Most tourists who arrive by rail go in the direction of the ocean. However, if you go around the station and head toward The Level, a skateboarding hangout, you’ll discover Semolina, Baker Street’s best-kept secret. Taking its name from the flour that’s often used to make gnocchi, pasta, and bread, it alludes to the handcrafted approach that husband and wife team Orson and Linda Whitfield use here, from the free warm rolls that are offered before dinner to their pecan ice cream that’s served after. You won’t find yourself searching for ingredients beneath the table on the internet here. It’s really wonderful, fresh cuisine, made using ingredients from Sussex sources (black and brilliant cabbage, celeriac and mushroom risotto). Butler’s Wine Cellar in Kemptown helped develop the wine list, and the staff there serves it with a genuine grin. The coffee has been sourced from a micro-roaster in Horsham since 2015. The name may conjure up images of boarding school for many British people, but after a long term of school meals, Linda’s hospitality and Orson’s carefully prepared dishes make it feel very much like a home-cooked supper.

5. Burnt Orange

In Brighton’s charming Lanes, restaurateur Razak Helalat, of The Coal Shed and The Salt Rooms, has transformed the former Coach House bar into a place where adults can be sure they’ll have a great time, making it a destination for all seasons. Like its predecessor, it’s warm and inviting; the flaming flavors, the copper bar, the brick-red banquettes, and the cheerful, helpful staff all exude warmth. It’s also rather boisterous once the service gets up, with a laid-back, communal vibe and Fatboy Slim-selected music. As we departed (having been vanquished by a dessert aptly titled the Chocolate Nemesis), walk-in eaters were still arriving in hopes of securing a seat, which says much about Burnt Orange’s devoted repeat patrons. Chef Peter Dantanus wood-fires foods like aubergine, squash, and fig that don’t always have much taste. A miso-marinated smoked aubergine crowned with crispy onions melts in the tongue; purple sprouting broccoli is elevated above a mere side dish with a sesame and tahini vinaigrette. Chunks of delicately charred halloumi are drenched in spiced fig honey. Don’t bother with the Padron peppers; order the flatbread to mop up all the amazing sauces. We are forward to go back in the summer, when the conservatory with its white and green stripes will be a great place to have a sundowner.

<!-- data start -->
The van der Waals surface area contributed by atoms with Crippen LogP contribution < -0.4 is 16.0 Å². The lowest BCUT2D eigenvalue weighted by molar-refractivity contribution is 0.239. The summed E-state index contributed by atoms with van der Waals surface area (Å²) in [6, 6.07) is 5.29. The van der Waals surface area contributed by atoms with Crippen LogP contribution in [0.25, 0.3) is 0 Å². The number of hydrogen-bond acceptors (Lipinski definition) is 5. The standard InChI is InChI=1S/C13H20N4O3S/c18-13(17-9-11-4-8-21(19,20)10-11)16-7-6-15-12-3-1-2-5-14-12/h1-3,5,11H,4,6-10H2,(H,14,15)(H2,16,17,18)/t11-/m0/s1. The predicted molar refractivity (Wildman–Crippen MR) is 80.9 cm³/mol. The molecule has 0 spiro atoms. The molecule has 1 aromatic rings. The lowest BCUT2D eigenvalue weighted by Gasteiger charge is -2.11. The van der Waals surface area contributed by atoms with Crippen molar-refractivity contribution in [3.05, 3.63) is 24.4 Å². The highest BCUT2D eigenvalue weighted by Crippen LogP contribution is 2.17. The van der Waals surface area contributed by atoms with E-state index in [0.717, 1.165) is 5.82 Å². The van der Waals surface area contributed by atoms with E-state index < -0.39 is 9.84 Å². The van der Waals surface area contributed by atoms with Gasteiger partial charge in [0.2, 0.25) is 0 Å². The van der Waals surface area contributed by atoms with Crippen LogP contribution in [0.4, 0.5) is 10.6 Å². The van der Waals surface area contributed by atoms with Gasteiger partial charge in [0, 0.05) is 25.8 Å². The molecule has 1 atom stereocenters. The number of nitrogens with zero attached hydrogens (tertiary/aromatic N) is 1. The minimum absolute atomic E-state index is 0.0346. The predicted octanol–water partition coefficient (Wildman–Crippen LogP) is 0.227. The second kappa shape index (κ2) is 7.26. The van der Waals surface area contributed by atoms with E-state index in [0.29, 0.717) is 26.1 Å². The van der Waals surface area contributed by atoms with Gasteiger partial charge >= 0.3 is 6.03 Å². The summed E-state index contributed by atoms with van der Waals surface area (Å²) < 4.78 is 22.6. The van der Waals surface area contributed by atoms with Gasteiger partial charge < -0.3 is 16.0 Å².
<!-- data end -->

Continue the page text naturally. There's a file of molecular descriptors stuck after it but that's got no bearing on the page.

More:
6. The Flint House

Following the success of its three previous Sussex properties—the pub-with-rooms The Ginger Pig in Hove and the Ginger Fox in the South Downs—the Flint House debuted in April 2019 under the collective The Gingerman Restaurants Group of Ben and Pamela McKellar. By summer, people who had come for rooftop terrace cocktails often stayed for the plumped-up pillows of agnolotti filled with Lincolnshire Poacher cheese and pickled shallots, as well as fried Jerusalem artichokes, after word got out about chef Ben’s blue cheese and Sussex honey crumpets, which are still a best-seller. The McKellars’ former pub-grub setups have been replaced with small plates and countertop eating, yet their experiment has proven successful: Old timers will be satisfied with the slow-roasted lamb shoulder and the lardo toast with truffle and honey, while newcomers will be wowed by the three potato side options (try the butter-roasted firs with nduja) and a whole menu section devoted to “Fried/Toast/Snacks.” The ultimate sweet finish to the McKellars’ most recent chapter is a thimble of chocolate laced with salted caramel and hazelnut.

7. Lucky Khao